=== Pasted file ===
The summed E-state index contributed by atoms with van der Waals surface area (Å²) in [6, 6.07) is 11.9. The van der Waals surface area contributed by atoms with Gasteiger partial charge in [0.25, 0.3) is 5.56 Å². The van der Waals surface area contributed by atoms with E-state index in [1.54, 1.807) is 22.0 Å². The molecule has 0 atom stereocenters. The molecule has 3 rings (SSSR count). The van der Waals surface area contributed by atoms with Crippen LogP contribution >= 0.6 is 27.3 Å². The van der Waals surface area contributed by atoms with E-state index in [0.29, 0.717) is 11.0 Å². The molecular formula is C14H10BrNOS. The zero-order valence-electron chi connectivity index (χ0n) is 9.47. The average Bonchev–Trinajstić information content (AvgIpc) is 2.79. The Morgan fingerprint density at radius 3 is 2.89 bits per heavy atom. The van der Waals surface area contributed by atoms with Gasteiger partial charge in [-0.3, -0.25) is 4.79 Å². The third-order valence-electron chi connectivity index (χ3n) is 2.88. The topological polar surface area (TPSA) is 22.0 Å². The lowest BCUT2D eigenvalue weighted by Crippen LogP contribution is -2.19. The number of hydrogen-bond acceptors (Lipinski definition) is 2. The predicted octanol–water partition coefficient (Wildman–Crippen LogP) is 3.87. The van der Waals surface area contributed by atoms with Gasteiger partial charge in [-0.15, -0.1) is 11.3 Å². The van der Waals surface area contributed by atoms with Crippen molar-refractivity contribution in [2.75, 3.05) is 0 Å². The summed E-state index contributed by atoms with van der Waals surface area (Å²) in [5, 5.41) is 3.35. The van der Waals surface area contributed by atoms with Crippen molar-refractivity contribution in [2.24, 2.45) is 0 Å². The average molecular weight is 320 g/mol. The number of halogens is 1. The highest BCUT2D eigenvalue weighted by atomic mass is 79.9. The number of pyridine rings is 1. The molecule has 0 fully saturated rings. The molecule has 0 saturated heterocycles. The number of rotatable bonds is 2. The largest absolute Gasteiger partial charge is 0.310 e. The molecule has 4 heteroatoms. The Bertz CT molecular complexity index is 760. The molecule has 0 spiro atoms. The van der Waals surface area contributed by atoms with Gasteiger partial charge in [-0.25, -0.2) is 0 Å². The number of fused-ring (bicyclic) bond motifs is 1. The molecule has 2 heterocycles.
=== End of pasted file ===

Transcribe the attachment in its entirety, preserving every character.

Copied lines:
The summed E-state index contributed by atoms with van der Waals surface area (Å²) in [6, 6.07) is 11.9. The van der Waals surface area contributed by atoms with Gasteiger partial charge in [0.25, 0.3) is 5.56 Å². The van der Waals surface area contributed by atoms with E-state index in [1.54, 1.807) is 22.0 Å². The molecule has 0 atom stereocenters. The molecule has 3 rings (SSSR count). The van der Waals surface area contributed by atoms with Crippen LogP contribution >= 0.6 is 27.3 Å². The van der Waals surface area contributed by atoms with E-state index in [0.29, 0.717) is 11.0 Å². The molecular formula is C14H10BrNOS. The zero-order valence-electron chi connectivity index (χ0n) is 9.47. The average Bonchev–Trinajstić information content (AvgIpc) is 2.79. The Morgan fingerprint density at radius 3 is 2.89 bits per heavy atom. The van der Waals surface area contributed by atoms with Gasteiger partial charge in [-0.3, -0.25) is 4.79 Å². The third-order valence-electron chi connectivity index (χ3n) is 2.88. The topological polar surface area (TPSA) is 22.0 Å². The lowest BCUT2D eigenvalue weighted by Crippen LogP contribution is -2.19. The number of hydrogen-bond acceptors (Lipinski definition) is 2. The predicted octanol–water partition coefficient (Wildman–Crippen LogP) is 3.87. The van der Waals surface area contributed by atoms with Gasteiger partial charge in [-0.15, -0.1) is 11.3 Å². The van der Waals surface area contributed by atoms with Crippen molar-refractivity contribution in [2.75, 3.05) is 0 Å². The summed E-state index contributed by atoms with van der Waals surface area (Å²) in [5, 5.41) is 3.35. The van der Waals surface area contributed by atoms with Crippen molar-refractivity contribution in [2.24, 2.45) is 0 Å². The average molecular weight is 320 g/mol. The number of halogens is 1. The highest BCUT2D eigenvalue weighted by atomic mass is 79.9. The number of pyridine rings is 1. The molecule has 0 fully saturated rings. The molecule has 0 saturated heterocycles. The number of rotatable bonds is 2. The largest absolute Gasteiger partial charge is 0.310 e. The molecule has 4 heteroatoms. The Bertz CT molecular complexity index is 760. The molecule has 0 spiro atoms. The van der Waals surface area contributed by atoms with Gasteiger partial charge in [-0.25, -0.2) is 0 Å². The number of fused-ring (bicyclic) bond motifs is 1. The molecule has 2 heterocycles.